New name, same mission: Southeast Climate Science Center – now Southeast Climate Adaptation Science Center
The Department of the Interior Southeast Climate Science Center (SE CSC) has recently become the Southeast Climate Adaptation Science Center (SE CASC). SE CASC is part of a federal network of eight Climate Adaptation Science Centers (CASCs) managed by the U.S. Geological Survey National Climate Adaptation Science Center (NCASC), formerly the National Climate Change and Wildlife Science Center (NCCWSC). The mission of NCASC and regional CASCs is to work with natural and cultural resource managers to gather the scientific information and build the tools needed to help fish, wildlife, and ecosystems adapt to the impacts of changing climate and land use. The CASCs and NCASC focus on the delivery of science, data, and decision-support tools that are practical and relevant to resource management.
North Carolina State University acts as the host institution for the Southeast Climate Adaptation Science Center, providing organizational support to implement the CASC mission through capacity building, project management, communications, partnership development, and connections with scientific capabilities in the region. The mission is implemented through collaborative partnerships among USGS, natural resource management organizations, and academic institutions.
NC State is the lead university for a consortium of academic institutions across the Southeast, bringing together a breadth of expertise and capacity in natural, physical, and social sciences and management of natural and cultural resources.
SE CASC Consortium Universities (and PIs):
- Auburn University (Karen McNeal)
- Duke University (Lydia Olander)
- University of Florida (Wendy Graham)
- University of South Carolina (Kirstin Dow)
- University of Tennessee (Paul Armsworth)
The Southeast CASC works with regional partners in the Southeast to identify global change-related information needed by natural and cultural resource managers, including physical and biological research, ecological forecasting, and multi-scale modeling.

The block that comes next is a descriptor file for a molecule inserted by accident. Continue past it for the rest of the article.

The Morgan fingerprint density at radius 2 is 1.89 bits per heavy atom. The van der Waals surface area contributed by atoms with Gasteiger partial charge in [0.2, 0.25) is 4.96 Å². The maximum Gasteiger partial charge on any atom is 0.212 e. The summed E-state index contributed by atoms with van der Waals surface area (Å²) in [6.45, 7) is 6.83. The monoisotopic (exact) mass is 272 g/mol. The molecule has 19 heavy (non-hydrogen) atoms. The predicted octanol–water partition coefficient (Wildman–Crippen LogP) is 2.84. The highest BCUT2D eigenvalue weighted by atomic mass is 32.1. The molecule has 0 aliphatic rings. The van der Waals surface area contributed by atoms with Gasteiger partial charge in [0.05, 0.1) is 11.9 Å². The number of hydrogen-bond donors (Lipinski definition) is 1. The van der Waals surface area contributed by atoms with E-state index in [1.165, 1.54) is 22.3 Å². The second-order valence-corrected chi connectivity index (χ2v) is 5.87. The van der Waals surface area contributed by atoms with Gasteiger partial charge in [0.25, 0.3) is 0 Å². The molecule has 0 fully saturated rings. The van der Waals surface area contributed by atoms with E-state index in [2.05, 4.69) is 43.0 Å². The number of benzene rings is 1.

The Southeast CASC receives guidance for broad regional science priorities from the Stakeholder Advisory Council (SAC), which is composed of both federal and non-federal senior-level government agency executives from throughout the Southeast. The US Geological Survey (USGS) Regional Executive for the Southeast chairs the SAC. Current members include the US Fish and Wildlife Region 4 Director; US National Park Service Southeast Regional Director; National Ocean and Atmospheric Administration Regional Climate Services Director, Southern Region; US Forest Service Region 8 Forester; a representative from the Southeastern Association of Fish and Wildlife Agencies; and the Chair of the Southeast CASC LCC Advisory Committee.
The SE CASC receives annual guidance on science funding priorities from a science advisory panel, made up of representatives of the six Landscape Conservation Cooperatives, scientists from other Department of Interior bureaus, NOAA, and the US Forest Service, particularly the USDA SE Regional Climate Hub. This group meets periodically throughout the year to provide recommendations to the SE CASC on priority global change-related science projects and products that will be of most benefit to LCCs in accomplishing their respective mission(s). The collaborative process also provides for shared solutions and processes in accomplishing assessments of the vulnerability of species and systems, at both the LCC level and a more regional level, which will be integral to managers operating in a truly adaptive management approach in response to changing climate and land use.
General information about the Southeast Climate Adaptation Science Center can be found in this short Fact Sheet.
An informational fact sheet for the DOI Climate Adaptation Science Center network is available here.